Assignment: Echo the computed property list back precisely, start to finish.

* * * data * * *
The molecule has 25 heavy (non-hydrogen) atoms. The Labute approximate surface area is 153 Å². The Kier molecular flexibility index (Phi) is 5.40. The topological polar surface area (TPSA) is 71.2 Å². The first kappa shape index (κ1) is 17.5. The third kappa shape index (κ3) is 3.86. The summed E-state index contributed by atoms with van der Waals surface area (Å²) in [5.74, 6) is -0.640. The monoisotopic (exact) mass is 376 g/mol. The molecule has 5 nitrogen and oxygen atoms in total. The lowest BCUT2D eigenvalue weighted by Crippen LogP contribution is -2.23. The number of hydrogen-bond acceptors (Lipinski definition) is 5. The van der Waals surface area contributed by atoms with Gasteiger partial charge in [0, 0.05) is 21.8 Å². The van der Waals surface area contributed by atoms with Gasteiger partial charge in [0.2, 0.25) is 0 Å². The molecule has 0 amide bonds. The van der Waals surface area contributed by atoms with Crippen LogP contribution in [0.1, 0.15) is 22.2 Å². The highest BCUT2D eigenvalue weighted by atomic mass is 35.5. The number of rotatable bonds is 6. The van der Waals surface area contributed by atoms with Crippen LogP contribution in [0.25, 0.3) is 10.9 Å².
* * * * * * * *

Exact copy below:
The molecule has 25 heavy (non-hydrogen) atoms. The Labute approximate surface area is 153 Å². The Kier molecular flexibility index (Phi) is 5.40. The topological polar surface area (TPSA) is 71.2 Å². The first kappa shape index (κ1) is 17.5. The third kappa shape index (κ3) is 3.86. The summed E-state index contributed by atoms with van der Waals surface area (Å²) in [5.74, 6) is -0.640. The monoisotopic (exact) mass is 376 g/mol. The molecule has 5 nitrogen and oxygen atoms in total. The lowest BCUT2D eigenvalue weighted by Crippen LogP contribution is -2.23. The number of hydrogen-bond acceptors (Lipinski definition) is 5. The van der Waals surface area contributed by atoms with Gasteiger partial charge in [0, 0.05) is 21.8 Å². The van der Waals surface area contributed by atoms with Gasteiger partial charge in [0.2, 0.25) is 0 Å². The molecule has 0 amide bonds. The van der Waals surface area contributed by atoms with Crippen LogP contribution in [0.1, 0.15) is 22.2 Å². The highest BCUT2D eigenvalue weighted by atomic mass is 35.5. The number of rotatable bonds is 6. The van der Waals surface area contributed by atoms with Crippen LogP contribution in [0.25, 0.3) is 10.9 Å².